Someone who saw through this was Hugo Young, the longtime columnist for The Guardian, who died last month. Mr. Young was a man of very high principle, who despite all he had seen retained a capacity to be shocked by political mendacity. He was also a liberal centrist with much fondness for America, if not for the Bush administration.
Shortly before his death (when Tony Blair, needless to say, fulsomely joined in the tributes to Mr. Young's career), and maybe with an urgent sense of mortality, Mr. Young wrote a series of devastating columns. He put his finger on 'the great overarching fact about the war that Blair will never admit but cannot convincingly deny.' This was that 'he was committed to war months before he said he was.'
He was committed because he had persuaded himself - though not the British people - of the necessity of following the United States, come what may. Mr. Blair even elucidated this (albeit only in private, as reliably recorded by the journalist Peter Stothard): 'It would be more damaging to long-term world peace and security if the Americans alone defeated Saddam Hussein than if they had international support to do so.'
And so what he insistently calls 'my decision' was, in truth, made for him in Washington. After that, it was simply a matter of finding what the deputy secretary of defense, Paul Wolfowitz, has called 'bureaucratic reasons' for war. And on that count, Mr. Blair performed a very useful service for President Bush.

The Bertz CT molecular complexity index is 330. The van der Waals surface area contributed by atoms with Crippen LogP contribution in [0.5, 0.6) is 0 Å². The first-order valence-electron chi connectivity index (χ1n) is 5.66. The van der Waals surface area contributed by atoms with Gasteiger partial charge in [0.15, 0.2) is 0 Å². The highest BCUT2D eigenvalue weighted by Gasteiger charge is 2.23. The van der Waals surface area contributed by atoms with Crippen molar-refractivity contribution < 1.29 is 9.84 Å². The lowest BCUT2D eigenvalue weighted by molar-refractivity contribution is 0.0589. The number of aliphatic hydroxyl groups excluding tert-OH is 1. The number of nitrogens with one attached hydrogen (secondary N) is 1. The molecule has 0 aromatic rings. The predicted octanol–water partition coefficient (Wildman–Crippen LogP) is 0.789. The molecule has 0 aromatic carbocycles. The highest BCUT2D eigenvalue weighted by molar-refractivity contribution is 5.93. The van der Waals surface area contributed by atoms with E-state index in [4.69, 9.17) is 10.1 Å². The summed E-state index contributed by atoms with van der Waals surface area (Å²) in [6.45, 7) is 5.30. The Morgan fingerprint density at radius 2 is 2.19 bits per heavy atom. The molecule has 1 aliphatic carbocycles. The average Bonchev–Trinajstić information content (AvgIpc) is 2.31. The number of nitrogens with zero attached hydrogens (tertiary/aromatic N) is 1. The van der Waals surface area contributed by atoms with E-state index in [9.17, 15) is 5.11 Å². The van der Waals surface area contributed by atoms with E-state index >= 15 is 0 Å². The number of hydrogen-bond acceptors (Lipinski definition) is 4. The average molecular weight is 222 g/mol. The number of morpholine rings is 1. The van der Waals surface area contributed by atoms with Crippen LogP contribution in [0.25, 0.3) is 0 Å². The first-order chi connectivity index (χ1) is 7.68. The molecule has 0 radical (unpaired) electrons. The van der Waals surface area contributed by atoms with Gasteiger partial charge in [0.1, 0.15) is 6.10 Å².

When the Cuba correspondent in 'Citizen Kane' cables back to the newspaper that he could 'send you prose poems' about the scenery but that 'there is no war,' Charles Foster Kane replies, 'you provide the prose poems - I'll provide the war.' That, in effect, was the deal between George Bush and Tony Blair.
And provide them Mr. Blair duly did, even if some of the prose rhapsodies - particularly those about 45-minute missile deployment and exotic minerals out of Africa - were just a little too fanciful. Now even the prime minister must begin to see the perverse consequences of this: far from a greater closeness between the two countries, there is now a palpable estrangement.
Although no cleverer or nicer than the Americans, the British are perhaps more literal-minded, with an innate distaste for being misled. More and more they sense that they were taken into war on false pretenses. And, no, they do not think that this was such a beautiful thing.
I think this is broadly true of John Howard as well, although his chances of managing a prose rhapsody are perhaps more limited. The Howard government has been more fortunate in that the ADF has suffered no casualties, the war has had little impact on our budget, and there was probably a bipartisan consensus on the importance of Australia's role as hyperally. Those saving factors do not exist in Britain and Australia has yet to see opposition to the war from people at the same level as Robin Cook.
Despite that, I suspect the long run will be no kinder to Howard's government than to Blair's. Life will get tougher as more information emerges about the actual date on which Howard committed Australia to war - presumably not long after Blair. Life will get even tougher once the Hutton inquiry reports and the number of occasions that Howard was not told anything grow and grow.